Urban Mobility for All

Riders & Matatus in Nairobi’s Ngara

Transportation is to countries what the nervous system is to the body. It is the ultimate social and commercial lubricant between people, at various places (nodes) across the country. When you cut or neglect one node, a whole nation gets sick. This is the root cause, one of the original sources of Africa’s inefficiencies and endless crises. This is why we are stuck.

Our cities keep growing at a fast pace. Over 20 African cities will have 10 millions inhabitants by 2050, when most gvt’ run transport companies have collapsed.The world’s cities are moving to self-driving cars and next gen hyperloops, while 60% Africans are left struggling daily to simply commute. Sure, some 0.01% can now hail a more or less luxurious cab from their smartphone. But what about the rest? What about the majority 99.99%?

Matatus in Nairobi, Okada’s in Lagos, Rapides in Dakar, Bendskins in Douala, Boda boda, TukTuks… behind these colorful names lies Africa’s mass transport lifeline. Despite their many flaws (overloads, overused fleets, security…) they survived gvt monopolies, irrational regulation and encapsulate the very definition of ride sharing. The developed world is busy convincing its urban citizen to move into a future without car ownership. In Africa, we have already, natively made that shift. The future is already here… almost.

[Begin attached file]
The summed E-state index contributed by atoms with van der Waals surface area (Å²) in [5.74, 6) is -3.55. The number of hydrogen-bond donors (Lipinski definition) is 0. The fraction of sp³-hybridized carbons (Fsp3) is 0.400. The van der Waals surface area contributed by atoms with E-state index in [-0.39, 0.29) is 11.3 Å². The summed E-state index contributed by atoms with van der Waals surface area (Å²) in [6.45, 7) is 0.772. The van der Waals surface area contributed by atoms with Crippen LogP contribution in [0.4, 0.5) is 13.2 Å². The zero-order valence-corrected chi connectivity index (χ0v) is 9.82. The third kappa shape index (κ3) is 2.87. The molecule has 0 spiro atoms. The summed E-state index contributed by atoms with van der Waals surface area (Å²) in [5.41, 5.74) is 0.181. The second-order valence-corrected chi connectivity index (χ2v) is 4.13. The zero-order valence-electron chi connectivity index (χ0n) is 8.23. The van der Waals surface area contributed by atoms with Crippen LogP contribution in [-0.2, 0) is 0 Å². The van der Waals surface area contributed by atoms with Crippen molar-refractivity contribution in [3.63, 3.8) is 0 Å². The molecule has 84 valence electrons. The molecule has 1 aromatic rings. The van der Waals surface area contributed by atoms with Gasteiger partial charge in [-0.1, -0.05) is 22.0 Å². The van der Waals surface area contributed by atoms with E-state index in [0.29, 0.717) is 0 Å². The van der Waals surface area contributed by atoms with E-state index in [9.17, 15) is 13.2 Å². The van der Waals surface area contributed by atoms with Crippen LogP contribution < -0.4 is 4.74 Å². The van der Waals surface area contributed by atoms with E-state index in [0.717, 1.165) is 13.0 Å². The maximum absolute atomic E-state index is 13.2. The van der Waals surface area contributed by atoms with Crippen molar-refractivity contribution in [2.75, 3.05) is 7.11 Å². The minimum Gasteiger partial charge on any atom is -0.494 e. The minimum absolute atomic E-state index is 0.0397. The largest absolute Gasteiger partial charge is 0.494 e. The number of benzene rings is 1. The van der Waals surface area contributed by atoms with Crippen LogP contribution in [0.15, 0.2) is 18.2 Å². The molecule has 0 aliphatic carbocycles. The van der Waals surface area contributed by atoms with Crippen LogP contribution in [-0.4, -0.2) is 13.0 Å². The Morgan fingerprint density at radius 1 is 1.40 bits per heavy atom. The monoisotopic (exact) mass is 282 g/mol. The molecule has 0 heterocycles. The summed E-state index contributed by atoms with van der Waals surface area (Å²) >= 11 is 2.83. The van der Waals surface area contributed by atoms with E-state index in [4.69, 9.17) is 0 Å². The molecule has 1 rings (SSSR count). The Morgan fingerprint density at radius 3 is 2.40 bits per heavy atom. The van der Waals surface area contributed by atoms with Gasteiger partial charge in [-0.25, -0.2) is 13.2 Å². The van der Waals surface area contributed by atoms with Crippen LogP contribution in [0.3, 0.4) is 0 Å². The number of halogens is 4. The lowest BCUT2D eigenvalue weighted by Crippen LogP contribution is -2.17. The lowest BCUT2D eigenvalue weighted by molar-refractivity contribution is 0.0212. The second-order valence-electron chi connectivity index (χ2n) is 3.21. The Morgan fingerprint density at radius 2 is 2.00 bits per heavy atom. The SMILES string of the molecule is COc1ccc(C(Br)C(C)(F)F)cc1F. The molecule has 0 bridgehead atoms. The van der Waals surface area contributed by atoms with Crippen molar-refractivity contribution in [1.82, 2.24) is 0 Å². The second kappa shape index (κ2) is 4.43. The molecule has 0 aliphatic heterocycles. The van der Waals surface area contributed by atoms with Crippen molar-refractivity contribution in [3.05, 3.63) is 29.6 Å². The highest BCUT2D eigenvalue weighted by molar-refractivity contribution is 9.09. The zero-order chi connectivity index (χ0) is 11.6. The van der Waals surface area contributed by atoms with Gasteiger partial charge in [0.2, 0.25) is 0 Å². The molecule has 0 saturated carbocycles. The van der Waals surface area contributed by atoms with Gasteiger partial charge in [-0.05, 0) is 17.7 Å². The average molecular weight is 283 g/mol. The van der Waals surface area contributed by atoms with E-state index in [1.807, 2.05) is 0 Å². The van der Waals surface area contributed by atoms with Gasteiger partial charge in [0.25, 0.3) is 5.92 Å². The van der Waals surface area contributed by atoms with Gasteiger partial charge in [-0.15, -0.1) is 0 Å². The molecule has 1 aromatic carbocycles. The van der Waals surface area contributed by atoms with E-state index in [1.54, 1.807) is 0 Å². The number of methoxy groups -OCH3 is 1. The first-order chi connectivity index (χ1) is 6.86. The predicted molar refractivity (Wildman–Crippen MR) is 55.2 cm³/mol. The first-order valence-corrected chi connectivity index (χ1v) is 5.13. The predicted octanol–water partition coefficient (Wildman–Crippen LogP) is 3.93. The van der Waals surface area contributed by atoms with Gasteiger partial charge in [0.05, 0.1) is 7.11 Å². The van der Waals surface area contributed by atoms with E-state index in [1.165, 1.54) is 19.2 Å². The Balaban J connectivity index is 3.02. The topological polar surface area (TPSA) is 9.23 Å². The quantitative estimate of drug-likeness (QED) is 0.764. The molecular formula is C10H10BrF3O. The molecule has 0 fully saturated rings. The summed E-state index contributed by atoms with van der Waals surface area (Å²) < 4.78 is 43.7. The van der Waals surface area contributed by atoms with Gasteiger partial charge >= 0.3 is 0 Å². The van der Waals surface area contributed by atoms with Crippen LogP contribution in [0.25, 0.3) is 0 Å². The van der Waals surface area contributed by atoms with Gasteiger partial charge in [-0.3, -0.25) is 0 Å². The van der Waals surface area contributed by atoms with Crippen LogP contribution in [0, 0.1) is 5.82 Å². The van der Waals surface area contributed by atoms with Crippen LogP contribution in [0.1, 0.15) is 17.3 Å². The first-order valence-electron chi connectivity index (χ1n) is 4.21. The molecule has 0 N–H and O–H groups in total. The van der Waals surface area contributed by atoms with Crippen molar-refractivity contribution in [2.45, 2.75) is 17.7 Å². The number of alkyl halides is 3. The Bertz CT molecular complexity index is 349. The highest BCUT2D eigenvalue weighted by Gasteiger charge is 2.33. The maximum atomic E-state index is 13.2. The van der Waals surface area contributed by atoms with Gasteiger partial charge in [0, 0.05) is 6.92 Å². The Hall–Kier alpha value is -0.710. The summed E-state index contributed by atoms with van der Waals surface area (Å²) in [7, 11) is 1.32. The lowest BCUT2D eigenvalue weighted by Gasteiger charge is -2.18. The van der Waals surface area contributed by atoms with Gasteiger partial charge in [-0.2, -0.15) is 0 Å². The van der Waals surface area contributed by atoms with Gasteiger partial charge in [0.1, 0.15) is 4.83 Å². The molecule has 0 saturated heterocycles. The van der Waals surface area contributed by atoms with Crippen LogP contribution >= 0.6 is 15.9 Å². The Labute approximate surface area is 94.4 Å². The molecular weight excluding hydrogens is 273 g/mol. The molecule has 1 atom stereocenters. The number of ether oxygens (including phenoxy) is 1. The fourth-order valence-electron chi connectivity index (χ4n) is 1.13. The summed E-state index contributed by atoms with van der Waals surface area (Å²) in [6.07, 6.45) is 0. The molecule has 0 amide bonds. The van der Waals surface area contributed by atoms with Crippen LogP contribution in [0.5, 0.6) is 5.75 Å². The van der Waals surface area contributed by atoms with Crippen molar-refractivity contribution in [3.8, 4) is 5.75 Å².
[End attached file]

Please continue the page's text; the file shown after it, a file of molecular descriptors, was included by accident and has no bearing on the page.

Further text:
What lessons can we take away from the incredible success and resilience of informal mass transporters?

What is missing for them to morph into the future? Remember, today’s thriving mobile communication industry in Africa comes from modernizing informal prepaid cards dealerships. MTN, the poster child of pan-african telcos started from such humble informal beginnings.

At Ay’Wa, Urban Mobility for ALL (#uMob4All) is what keeps us up at night. It is tempting to rush and import old “proven” solutions from Europe or US. It is easy to point fingers at the governments’ failures or to some suspect international forces. But, passing blame does little for the mass commuters.

Let’s take a step back. You cannot claim to solve problems for users if you do not understand them well. Innovative solutions will emerge only after digging deeper, down to the root causes. We have to walk in the shoes of the actors that “play” the public transit theater every single day.

Let’s tell the stories of the audacious and resourceful hustler, hard working student heading home after school, biashara or bana bana traders moving their wares, civil servants rushing home to catch some last minute quality time with their family or the anxious driver having to navigate the chaotic traffic all day without losing his mind.

Wherever you live or come from, join us and tell the world about your city. How do average commuters and drivers navigate it? What are their untold stories, motives and practices? What works and what really sucks?

Welcome to Matatu Mobility — from Dakar to Nairobi.